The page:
5/29: Pass or fail T-SPLOST?

Moderated by Tom Sabulis

We’re nine weeks away from the historic July 31 vote, when residents in 10 metro Atlanta counties will cast ballots on a 1-cent sales tax to fund $7 billion in transportation improvements.

Our first writer, a respected Washington scholar, calls it our “21st century Olympic moment”: If we don’t pass it, we will lose our economic mojo for a long time. I also talk with a local tax watchdog, who says there are better ways to tackle our most congested areas, rather than funding empty buses and light rail.

25 comments Add your comment

Hillbilly D

May 29th, 2012
1:24 pm

Don’t live in the Atlanta region, so I don’t have a dog in that fight. In my region, a resounding “No”. The only people for it are local politicians and the Chamber of Commerce. Of course, they’re the ones who will profit from it, at our expense.

Dumb and Dumber

May 29th, 2012
1:23 pm

I ride MARTA every day and have done so for 16 years. I’m voting no on the TSPLOST and urge everyone who cares about real transit improvements to also vote no.

Read the bill — its the State, through GRTA, who will control and funds designated for transit line construction and GRTA will own and operate them. This includes the proposed Beltline and Lindbergh Light Rail Corridors. Given GRTA’s duplicative and wastefull express bus lines — which competes directly with bus lines run by MARTA, Cobb and Gwinnett — why give the State control over our tax revenues. Do you want the State running the Beltline? Really? Good luck transferring to MARTA rail from a GRTA operated line.

That is assuming that the Legislature actually allows the funding to be used for the list, there is nothing in the law that requires them to do so. Ask your legislator when was the last time the Solid Waste Trust Fund (funded by you when you recycle tires) was every used to address illegal solid waste dumps? (Hint, its close to never.)

This is not the only chance — once this bill is defeated the GOP legislators will have to work with transit advocates and, heaven forbid, in-town democrats, to put forth a plan that begins to roll-back the Balkanization of metro Atlanta transit.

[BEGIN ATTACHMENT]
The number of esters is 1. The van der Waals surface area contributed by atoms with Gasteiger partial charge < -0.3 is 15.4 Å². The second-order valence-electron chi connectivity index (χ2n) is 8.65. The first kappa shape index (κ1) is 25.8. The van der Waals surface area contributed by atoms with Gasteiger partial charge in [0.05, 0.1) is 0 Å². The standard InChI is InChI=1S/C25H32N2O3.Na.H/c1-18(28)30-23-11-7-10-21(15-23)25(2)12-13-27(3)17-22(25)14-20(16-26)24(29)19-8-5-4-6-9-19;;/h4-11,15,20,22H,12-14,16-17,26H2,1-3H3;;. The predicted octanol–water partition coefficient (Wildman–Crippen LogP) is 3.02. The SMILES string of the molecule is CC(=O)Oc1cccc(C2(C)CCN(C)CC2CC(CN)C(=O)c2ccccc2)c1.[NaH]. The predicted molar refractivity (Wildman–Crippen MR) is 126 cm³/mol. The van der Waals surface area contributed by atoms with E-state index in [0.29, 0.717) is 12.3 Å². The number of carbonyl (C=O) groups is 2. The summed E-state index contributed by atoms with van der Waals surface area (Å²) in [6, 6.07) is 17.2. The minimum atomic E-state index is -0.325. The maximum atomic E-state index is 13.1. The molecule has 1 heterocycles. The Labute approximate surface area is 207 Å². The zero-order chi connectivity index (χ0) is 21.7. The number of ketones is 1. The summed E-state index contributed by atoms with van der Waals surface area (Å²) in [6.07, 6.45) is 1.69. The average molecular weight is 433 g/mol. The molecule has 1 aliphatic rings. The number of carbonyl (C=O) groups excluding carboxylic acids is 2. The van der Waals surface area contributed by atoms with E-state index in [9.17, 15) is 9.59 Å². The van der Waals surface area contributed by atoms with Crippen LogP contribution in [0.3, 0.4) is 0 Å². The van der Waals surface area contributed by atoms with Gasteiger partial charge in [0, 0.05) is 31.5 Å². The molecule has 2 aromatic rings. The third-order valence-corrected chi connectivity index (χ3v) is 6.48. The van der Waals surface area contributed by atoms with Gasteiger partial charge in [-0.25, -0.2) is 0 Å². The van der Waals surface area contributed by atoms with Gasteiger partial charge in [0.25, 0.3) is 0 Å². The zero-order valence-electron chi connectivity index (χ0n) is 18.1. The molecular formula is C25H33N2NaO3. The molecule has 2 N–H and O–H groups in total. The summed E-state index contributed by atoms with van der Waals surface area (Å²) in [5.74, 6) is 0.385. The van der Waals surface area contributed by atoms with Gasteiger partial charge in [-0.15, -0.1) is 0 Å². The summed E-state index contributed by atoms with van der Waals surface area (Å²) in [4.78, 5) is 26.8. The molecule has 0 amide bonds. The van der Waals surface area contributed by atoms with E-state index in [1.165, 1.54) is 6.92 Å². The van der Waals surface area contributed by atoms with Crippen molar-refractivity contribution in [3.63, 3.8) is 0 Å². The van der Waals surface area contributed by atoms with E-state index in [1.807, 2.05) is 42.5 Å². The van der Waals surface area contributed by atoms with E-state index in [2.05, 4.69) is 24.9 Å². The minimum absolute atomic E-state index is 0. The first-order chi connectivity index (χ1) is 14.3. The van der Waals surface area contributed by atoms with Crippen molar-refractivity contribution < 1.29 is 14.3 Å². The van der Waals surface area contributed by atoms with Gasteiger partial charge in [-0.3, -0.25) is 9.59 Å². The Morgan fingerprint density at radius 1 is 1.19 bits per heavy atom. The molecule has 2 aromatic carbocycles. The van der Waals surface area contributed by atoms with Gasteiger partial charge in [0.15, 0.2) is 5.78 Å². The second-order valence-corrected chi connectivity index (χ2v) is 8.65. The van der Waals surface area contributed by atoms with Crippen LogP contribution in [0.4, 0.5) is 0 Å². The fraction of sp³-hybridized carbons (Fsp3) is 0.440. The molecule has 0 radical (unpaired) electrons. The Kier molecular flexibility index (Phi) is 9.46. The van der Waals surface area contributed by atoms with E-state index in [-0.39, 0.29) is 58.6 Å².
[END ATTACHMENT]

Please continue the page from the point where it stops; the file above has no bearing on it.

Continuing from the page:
The supporters of the bill are over-selling the benefits. The road projects may reduce congestion for a little while — but then they will be filled to capacity. No matter how many times we try, we cannot pave our way out of congestion. Looks like GDOT and the legislature want to keep trying though.

Sorry — but traffic is not bad in my in-town area. We live near shopping and restuarants and can walk to MARTA that takes me to work. If surbanites want funding for more roads in their area, they can raise their taxes to pay for them — or move.


May 29th, 2012
1:10 pm

This is a difficult call in some ways we are dammed if we do and dammed if we don’t. I have no doubt the usual Atlanta corruption and cronyism will be a big part of this thing. The AJC is pushing this project, but in a few years they will be doing one of those Sunday investigative reports on the corruption involved in the project. The scope of this project is way too large to ever be managed properly.

At the end of the day the question is: are we willing to throw away a bunch of tax money to self-serving politicians and their buddies for a little bit of improvement – you decide.


May 29th, 2012
1:01 pm

I live in the city. Although I think the list could be better, I don’t really like continuing to subsidize the commutes of folks that aren’t really interested in paying, in time and money, for their ability to live way outside town. The folks living in town really don’t have to deal with the traffic nightmare, and continuing to pay for those that refuse to carry their weight is distasteful. There are items on the list that will benefit the city, and if they were not there, the list would probably get a total of zero votes for intown residents.

That being said – I will, for this time only, vote YES for the list, since, for once, this is a regional thing, affecting the regional economy and health of all in the area. The list could be better, but it was an incredible compromise, and I respect those that did the draconian task in its creation.

If it does not pass, then I figure the opportunity has been presented, and don’t ask me to pay for your commute anymore. A second go-around will not very likely get my support, as it would probably have way too many road projects, and not enough benefit for those of us that already pay extra for transit.

So take it or leave it. If you choose to drown in your traffic, so be it. Here’s your chance.


May 29th, 2012
12:59 pm

“To quote the Rolling Stones:” You don’t always get what “YOU” want!” We are in this together…”

I don’t remember that version of the lyrics

A reader

May 29th, 2012
12:49 pm

Mr. Leinberger talks about Atlanta. He sees only Atlanta as the city, not as the region. Walkability may be great for the inner city but it is not realistic in the suburbs.


May 29th, 2012
12:44 pm

How do we know if the extra tax will go away in 10 years….They lied about the Ga 400 toll and they will lied about this too…mark it down. We do need a plan but this one smells bad…Vote NO!


May 29th, 2012
11:57 am

I will vote yes, as a international travel, good rail transit is a must.


May 29th, 2012
11:45 am

Leinberger: “They gained value because of the pent-up demand for walkable urban development.”

I disagree. They gained value because they are in town, have nice homes, are relatively safe, and have good schools. “Walkability” is way down the list – I’m not even sure East Lake and Grant Park qualify as walkable, and neither have good transit options.

Road Scholar

May 29th, 2012
11:44 am

Dagny: I don’t use your driveway or the street in front of your home. So should we vote to remove them? Your argument against the tax is shallow. This will help the Atlanta economy.